“For years, my resolutions have been result-oriented – go to the gym every day or socialise more. But this year, I want to focus on the one thing that’s prevented me from following through, time. In 2020, I resolve to manage my time better, work more efficiently, and make time for the things I wanted to do. Be it working longer on pitch-decks or meeting with friends and family. I want to stop using the paucity of time as an excuse for an incompletion. I want to stop saying, ‘I don’t have time’ and make some instead,” she adds.
Some of her do’s are, waking up one hour early, reading for 30 minutes before going to bed, making a list of things that have been accomplished in the day, joining a singing class over the weekend, and going to the gym. (For real this time!)
While she has promising resolutions to keep, she also does not want to binge-watch, spend much time on Instagram, and procrastinate after in 2020.
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Learning outside of work
Another millennial founder, Smriti Tomar wants to explore new things in 2020.
Through her company InvestoAsia, Smriti has been helping retail investors to invest in international markets, especially in China and South Korea.
Since entrepreneurs get extremely engrossed in their product and business and lose out on exploring new things, in 2020, Smriti wants to learn new things beyond finance and technology for fresh perspectives and knowledge.
Smriti also wants to make efforts to meet people she looks up to – women leaders, businessmen, successful stock investors – and adopt and follow a good quality from each. She also wishes to travel more, both for business and visiting family.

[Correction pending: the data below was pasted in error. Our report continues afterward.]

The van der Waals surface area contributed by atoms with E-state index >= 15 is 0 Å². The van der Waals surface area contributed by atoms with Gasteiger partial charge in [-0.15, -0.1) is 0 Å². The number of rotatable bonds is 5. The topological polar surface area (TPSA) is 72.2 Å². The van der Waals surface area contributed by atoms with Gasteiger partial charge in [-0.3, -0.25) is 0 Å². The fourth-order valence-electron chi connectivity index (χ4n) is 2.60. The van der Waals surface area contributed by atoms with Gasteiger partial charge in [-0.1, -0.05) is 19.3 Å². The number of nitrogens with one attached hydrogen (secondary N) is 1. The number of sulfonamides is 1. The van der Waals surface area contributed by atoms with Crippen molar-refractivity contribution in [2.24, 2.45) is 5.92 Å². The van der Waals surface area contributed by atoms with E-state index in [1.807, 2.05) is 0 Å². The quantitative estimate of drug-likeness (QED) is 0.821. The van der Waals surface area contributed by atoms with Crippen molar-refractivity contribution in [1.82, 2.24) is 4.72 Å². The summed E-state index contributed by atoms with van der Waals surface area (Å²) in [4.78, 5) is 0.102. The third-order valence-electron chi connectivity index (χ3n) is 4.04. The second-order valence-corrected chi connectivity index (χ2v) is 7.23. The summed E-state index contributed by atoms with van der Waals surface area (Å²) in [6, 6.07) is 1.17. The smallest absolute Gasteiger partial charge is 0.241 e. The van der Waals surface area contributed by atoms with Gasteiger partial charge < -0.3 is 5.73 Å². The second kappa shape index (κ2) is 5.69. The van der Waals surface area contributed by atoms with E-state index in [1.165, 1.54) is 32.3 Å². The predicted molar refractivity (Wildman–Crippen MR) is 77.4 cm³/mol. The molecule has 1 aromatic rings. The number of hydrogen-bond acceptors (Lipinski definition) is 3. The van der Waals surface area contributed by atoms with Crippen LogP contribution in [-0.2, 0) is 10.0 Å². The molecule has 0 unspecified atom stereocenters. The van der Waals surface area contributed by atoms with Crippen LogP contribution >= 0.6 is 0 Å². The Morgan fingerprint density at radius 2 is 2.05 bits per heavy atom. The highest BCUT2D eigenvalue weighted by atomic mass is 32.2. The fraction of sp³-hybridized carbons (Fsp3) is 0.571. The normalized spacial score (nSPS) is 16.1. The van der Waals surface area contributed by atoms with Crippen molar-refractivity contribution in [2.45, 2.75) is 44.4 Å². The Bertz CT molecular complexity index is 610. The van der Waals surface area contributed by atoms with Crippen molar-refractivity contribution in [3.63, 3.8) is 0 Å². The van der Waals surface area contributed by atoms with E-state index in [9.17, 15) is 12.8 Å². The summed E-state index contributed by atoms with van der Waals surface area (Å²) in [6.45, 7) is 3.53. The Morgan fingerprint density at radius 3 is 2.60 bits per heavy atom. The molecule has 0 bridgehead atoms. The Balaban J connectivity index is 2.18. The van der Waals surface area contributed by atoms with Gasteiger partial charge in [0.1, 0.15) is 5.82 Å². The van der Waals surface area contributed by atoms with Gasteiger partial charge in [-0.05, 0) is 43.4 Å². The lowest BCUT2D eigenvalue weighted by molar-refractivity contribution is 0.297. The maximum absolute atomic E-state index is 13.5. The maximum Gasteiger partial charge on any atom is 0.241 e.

“Travel decreases the learning curve exponentially, I believe the kind of experience and exposure travel brings, no number of books and courses can. Also, in the end, all the efforts are to see my parents proud, so why not go down there to see it more often?” Smriti adds.
She also wants to learn how to delegate work for a healthy work-life balance and setting more realistic goals for better business direction. Further, Smriti says she wants to let go of the ‘make do’ attitude, whether it’s an old laptop hindering the team’s productivity or hiring a new employee.
“Drop what’s not working and move on. If something is taking too much time and effort and is yet not getting realised (partnerships, products, etc.), get over with it. Do not spend too much time with yourself. Instead, spend it with people that you look up to. The more time you give them, the more you start acting like them. And lastly, don’t be rigid on predesigned track. What we plan and what is the outcome may be different and could also be better!” Smriti says.
One resolution every day
We know him as the Bharat Interface for Money (BHIM)’s protector, or the person guarding airports in Delhi and Mumbai with his cybersecurity weapons. He has assessed cyber walls of companies like WhatsApp, Google Pay, BookMyShow, MiPay, etc., but Lucideus Technologies’ CEO and Co-founder, Saket Modi (29) is more than just a computer science graduate, an entrepreneur, and an ethical hacker.
He says an entrepreneur needs to take one resolution every day.
“Our resolutions are made every day and keeps evolving, more like a daily resolution rather than a yearly one! One calendar year = one startup day,” he says.
(Edited by Suman Singh)